I was going along, and these people came and laid hold of me, and said I had stole a till; I am as innocent as the child unborn; I work at a lead-mill for my sister.
Guilty . T .
Samuel Hulbart . I am a matross , and live at Woolwich; I lost a blue surtout coat the 21st of March, from the Brown Bear in Devonshire-street, Queen's-square , and found it hanging up at the door of Mary Ross .
Mary Ross . I keep a sale-shop in Monmouth-street. On the 21st of March, between six and seven at night, the prisoner came into my shop, and asked me if I would buy a coat; I bought it of him for 6 s. (produced and deposed to by prosecutor.)
John Barclow . I was with the prisoner at the Brown Bear ; the prisoner took this coat and put it on, and went into Monmouth-street, and sold it to this woman for 5 s. I was not with him when he sold it; the man that went in with him his name is William Turner , he is not taken; he was in company with us that night.
Q. What does the prisoner do for his living?
Barclow. That I cannot tell.
Q. How long have you known him?
Barclow. I have known him about twelve months, he was servant to the man that keeps the tap in the New Goal, Southwark.
I bought this coat of a man in Bloomsbury-square for 4 s. and sold it to this woman for 5 s. Turner was with me, but he is not to be found.
Guilty . T .
Elizabeth Jenkins . I am wife to John Jenkins . I was brought to-bed on the 20th of January, the prisoner washed for me on the 22d; she lodged in a house of mine, but not the house we live in; she quitted her lodging, and ran away; I could not tell what things were missing till I got abroad; then I missed a pair of sheets from her bed where she lodged, and another sheet from my house where I live, and the other things mentioned; I heard where she was gone to, I went and took her up; she confessed she had taken them all, and said she had sold the tea-kettle to Thomasin Dodd, who is now in court, but she has since sold it.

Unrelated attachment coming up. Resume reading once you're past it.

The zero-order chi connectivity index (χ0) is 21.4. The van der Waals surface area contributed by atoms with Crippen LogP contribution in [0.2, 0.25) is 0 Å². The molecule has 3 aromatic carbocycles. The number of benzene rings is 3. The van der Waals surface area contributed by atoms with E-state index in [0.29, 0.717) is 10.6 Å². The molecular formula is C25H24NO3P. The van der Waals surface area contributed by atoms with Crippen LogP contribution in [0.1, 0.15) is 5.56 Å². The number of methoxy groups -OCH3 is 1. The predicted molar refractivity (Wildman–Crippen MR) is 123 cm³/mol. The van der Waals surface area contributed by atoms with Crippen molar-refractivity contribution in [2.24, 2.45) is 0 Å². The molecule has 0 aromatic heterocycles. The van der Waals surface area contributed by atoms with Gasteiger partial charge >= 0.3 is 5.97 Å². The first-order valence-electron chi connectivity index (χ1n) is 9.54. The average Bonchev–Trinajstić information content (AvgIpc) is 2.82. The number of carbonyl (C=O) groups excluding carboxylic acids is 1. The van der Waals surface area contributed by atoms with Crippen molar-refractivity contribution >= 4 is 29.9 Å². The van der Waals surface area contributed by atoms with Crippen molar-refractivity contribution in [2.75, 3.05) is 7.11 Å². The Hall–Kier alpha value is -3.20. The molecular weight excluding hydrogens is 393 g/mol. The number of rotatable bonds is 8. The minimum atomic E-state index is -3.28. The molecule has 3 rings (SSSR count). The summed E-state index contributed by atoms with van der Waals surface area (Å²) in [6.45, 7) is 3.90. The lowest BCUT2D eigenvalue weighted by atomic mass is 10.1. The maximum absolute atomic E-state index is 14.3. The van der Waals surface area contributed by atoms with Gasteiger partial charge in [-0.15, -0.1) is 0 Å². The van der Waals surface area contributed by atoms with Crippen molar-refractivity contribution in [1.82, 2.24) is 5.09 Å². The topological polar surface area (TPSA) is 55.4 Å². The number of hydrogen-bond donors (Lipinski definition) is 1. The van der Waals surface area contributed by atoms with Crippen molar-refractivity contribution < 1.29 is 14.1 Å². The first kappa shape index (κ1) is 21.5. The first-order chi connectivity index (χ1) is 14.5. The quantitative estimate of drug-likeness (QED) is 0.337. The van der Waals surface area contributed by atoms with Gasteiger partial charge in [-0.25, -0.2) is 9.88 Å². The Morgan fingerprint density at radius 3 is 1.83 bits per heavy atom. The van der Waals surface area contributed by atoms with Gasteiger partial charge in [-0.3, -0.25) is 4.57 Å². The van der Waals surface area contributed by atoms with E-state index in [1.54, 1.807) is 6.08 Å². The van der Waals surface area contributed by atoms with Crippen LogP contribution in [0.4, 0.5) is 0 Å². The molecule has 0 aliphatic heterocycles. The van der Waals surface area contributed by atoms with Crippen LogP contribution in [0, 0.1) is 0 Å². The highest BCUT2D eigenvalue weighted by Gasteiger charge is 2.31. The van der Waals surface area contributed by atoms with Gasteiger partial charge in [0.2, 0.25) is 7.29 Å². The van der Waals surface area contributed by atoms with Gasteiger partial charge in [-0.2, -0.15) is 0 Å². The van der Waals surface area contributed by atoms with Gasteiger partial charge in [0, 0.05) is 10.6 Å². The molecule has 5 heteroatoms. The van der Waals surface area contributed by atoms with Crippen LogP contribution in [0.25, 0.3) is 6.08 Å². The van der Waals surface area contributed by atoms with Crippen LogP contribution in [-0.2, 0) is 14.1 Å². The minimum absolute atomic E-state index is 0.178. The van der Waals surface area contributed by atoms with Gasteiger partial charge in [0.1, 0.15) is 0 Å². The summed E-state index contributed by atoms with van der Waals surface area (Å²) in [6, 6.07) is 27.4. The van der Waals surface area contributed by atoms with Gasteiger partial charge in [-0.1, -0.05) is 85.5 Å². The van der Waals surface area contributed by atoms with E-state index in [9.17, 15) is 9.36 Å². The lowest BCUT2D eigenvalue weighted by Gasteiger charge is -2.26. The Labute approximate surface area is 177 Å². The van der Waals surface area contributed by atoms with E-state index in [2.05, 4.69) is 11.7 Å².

Mrs. Ford. I am a pawnbroker; the prisoner pledged a sheet with me, and another with my partner; (produced and deposed to by prosecutrix;) she pledged them in the name of Devonshire.
Prosecutrix. That is the prisoner's right name.
Prosecutrix. These are my pattens; I had them on my feet on the 19th of January.
Warren. The prisoner pledged this sheet (producing one) with me the 13th of February; (deposed to by prosecutrix.)
I asked her to lend me a trifle of money; she said it was not in her power; I said, then I must pawn something; she said if I pawned a pair of sheets, and fetched them out again, she did not mind that, then they were not wearing out; I took these pattens by mistake; the nurse desired me, as I was going out, to take her pattens, and I took these instead of her pattens.
Guilty . T .
There was another indictment against her for robbing her lodgings.
Anne, wife of John Pearce , was indicted for stealing a silver watch, value 30 s. the property of William Eastland , March 12 . +
William Eastland . On the 12th of March the prisoner had some linen to wash for me, she did not bring them according to time; I desired her to go about her business, but she said before I go I will make your bed; my watch was hanging by my bed-side; soon after she was gone I missed it; after that, on Monday the 14th, I was informed it was pawned at the bottom of Benjamin-street; there I went and found it.
Q. What is the prisoner?
Eastland. She had been servant to me formerly; I got a warrant from Justice Fielding; on Monday night she came into a public-house where I was, and abused me, and used me very ill, and all my neighbours said I ought to prosecute her, so I took her up.